Drives play key role in subterranean wastewater treatment

Paul Boughton

More than 50 Vacon AC variable speed drives, with ratings from 1.1kW to 355kW, are helping to meet the requirements for accurate, dependable and efficient control of the pumps and compressors used in a new wastewater treatment plant at Kakolanmäki in Turku, Finland. The plant, which cost more than €125 million to build, is jointly owned by ten municipalities and treats the wastewater from 280,000 people.

The plant removes more than 70 per cent of the nitrogen from the water, thereby significantly reducing the eutrophication (adverse accumulation of excess nutrients) in the Baltic Sea, to which the water is ultimately discharged. The plant also removes in excess of 95 per cent of the phosphorous and oxygen-consuming organic material from the water, together with 90% of the solid matter.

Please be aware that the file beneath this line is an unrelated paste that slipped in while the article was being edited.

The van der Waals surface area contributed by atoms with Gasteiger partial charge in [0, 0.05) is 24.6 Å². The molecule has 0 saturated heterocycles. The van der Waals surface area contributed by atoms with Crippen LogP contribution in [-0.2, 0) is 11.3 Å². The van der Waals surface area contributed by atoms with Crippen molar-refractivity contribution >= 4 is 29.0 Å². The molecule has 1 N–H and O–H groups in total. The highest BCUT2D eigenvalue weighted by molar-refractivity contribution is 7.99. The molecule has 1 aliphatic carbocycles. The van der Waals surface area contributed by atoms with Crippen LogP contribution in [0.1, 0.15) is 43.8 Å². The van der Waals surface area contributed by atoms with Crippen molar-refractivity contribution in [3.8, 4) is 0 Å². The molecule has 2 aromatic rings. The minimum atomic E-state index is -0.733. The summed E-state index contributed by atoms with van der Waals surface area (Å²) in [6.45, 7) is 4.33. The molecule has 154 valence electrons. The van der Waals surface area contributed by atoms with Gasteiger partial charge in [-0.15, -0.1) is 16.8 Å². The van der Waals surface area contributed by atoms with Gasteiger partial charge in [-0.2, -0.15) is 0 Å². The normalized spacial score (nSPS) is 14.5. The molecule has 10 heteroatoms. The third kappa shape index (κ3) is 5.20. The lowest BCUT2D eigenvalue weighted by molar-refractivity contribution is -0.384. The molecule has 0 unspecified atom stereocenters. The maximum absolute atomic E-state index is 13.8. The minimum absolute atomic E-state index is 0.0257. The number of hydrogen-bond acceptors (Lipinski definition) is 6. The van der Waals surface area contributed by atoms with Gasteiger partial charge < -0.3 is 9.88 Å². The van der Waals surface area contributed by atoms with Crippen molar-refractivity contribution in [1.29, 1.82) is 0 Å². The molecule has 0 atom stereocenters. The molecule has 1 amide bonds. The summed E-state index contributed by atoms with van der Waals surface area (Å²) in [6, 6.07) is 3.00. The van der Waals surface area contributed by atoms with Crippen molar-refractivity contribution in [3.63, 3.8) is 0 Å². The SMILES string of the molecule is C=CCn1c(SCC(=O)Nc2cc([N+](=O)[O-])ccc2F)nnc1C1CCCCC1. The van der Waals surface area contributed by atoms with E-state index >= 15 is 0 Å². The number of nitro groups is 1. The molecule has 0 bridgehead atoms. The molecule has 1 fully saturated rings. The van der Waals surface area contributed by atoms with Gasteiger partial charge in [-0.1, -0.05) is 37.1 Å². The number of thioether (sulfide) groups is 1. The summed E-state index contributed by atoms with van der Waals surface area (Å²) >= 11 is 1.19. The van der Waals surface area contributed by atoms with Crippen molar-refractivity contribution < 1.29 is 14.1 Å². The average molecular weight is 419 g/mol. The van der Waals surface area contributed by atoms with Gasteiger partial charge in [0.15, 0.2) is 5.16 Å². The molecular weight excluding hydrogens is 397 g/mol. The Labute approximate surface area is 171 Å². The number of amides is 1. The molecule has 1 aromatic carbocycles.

Essential requirements for the plant were accurate regulation of the water treatment process, together with energy efficiency. For this reason, almost all of the pumps are controlled by AC variable speed drives, rather than by the throttle valves that been commonly used in similar applications in the past.

The AC drives also improve plant availability, since pump and compressor output is accurately matched to current requirements. This means that, for much of the time, the pumps and compressors run at speeds well below their maximum, which not only saves energy, but also reduces strain on the plant, thereby cutting maintenance requirements and extending its operating life.

For the control of the incoming water pumps at the Kakolanmäki plant, Vacon 130 kW AC drives are used. There are six pumps, one of which is held in reserve, and each is capable of pumping up to 765 litres of water per second. A further five Vacon 335kW AC drives are used to control the compressors that feed the aeration discs used to add oxygen to the active sludge as part of the clarification process. Additional drives are used to control the sludge pumps, and in subsidiary applications around the plant.

All of the drives are linked to the plant’s main control system via a Profibus network. This arrangement significantly reduces the amount of cabling and the number of interfaces needed, both of which are important benefits in underground applications.

Pictures: Jouni Saaristo/Valokuvaamo Saaristo

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